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Glossary of Boating and Nautical Terms

The yachting, boating and marine industry has a language of its own. The following words are only a small chunk of the nautical lexicon. If you are already a boating expert, you likely know the definitions — but it doesn’t hurt to test your memory.  See how many 'Nauticalisims' you discover!

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B

Backstays

Long lines or cables, reaching from the rear of the vessel to the mast heads, used to support the mast.

Beam

The width of a vessel at the widest point, or a point alongside the ship at the mid-point of its length.

Beam ends

The sides of a ship. “On her beam ends” may mean the vessel is literally on her side and possibly about to capsize; more often, the phrase means the vessel is listing 45 degrees or more.

Beaufort scale

The scale describing wind force devised by Admiral Sir Francis Beaufort in 1808, in which winds are graded by the effect of their force (originally, the amount of sail that a fully rigged frigate could carry). Scale now reads up to Force 17.

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Bilge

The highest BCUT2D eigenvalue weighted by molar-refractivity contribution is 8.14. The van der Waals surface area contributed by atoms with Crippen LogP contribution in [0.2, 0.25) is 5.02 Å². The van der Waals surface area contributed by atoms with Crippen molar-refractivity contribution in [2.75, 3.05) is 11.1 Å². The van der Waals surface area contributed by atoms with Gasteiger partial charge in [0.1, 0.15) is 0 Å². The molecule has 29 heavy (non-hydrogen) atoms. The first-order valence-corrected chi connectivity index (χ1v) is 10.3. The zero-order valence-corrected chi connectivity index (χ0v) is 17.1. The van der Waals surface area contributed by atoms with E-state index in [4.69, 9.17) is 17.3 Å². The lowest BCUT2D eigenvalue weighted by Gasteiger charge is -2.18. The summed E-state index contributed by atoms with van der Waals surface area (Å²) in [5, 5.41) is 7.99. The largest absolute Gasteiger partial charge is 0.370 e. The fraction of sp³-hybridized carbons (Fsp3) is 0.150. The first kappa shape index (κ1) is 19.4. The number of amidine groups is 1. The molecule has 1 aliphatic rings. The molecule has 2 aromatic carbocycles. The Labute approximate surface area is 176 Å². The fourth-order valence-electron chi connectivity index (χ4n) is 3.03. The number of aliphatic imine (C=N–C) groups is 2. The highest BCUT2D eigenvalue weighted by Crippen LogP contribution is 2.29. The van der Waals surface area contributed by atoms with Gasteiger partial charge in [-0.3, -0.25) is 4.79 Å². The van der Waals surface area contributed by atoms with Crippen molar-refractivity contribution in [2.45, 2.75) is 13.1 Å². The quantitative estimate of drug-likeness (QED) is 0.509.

The bilge is the compartment at the bottom of the hull of a ship or boat where water collects so that it may be pumped out of the vessel at a later time.

Bilge keels

A pair of keels on either side of the hull, usually slanted outwards. In yachts, they allow the use of a drying mooring, the boat standing upright on the keels (and often a skeg) when the tide is out.

Bollard

From “bol” or “bole”, the round trunk of a tree. A substantial vertical pillar to which lines may be made fast. Generally on the quayside rather than the ship.

Boom

1. The horizontal member in a sailing vessel's rigging that supports the foot of the sail.  2. A section of a davit or crane that positions the pick-point; articulates under load, potentially extending.

Bridge

A structure above the weather deck, extending the full width of the vessel, which houses a command centre, itself called by association, the bridge.

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Broaching-to

A sudden movement in navigation, when the ship, while scudding before the wind, accidentally turns her leeward side to windward, also use to describe the point when water starts to come over the gunwhale due to this turn.

Bulkhead

An upright wall within the hull of a ship. Particularly a load bearing wall.

Bulwark

The extension of the ship's side above the level of the weather deck.
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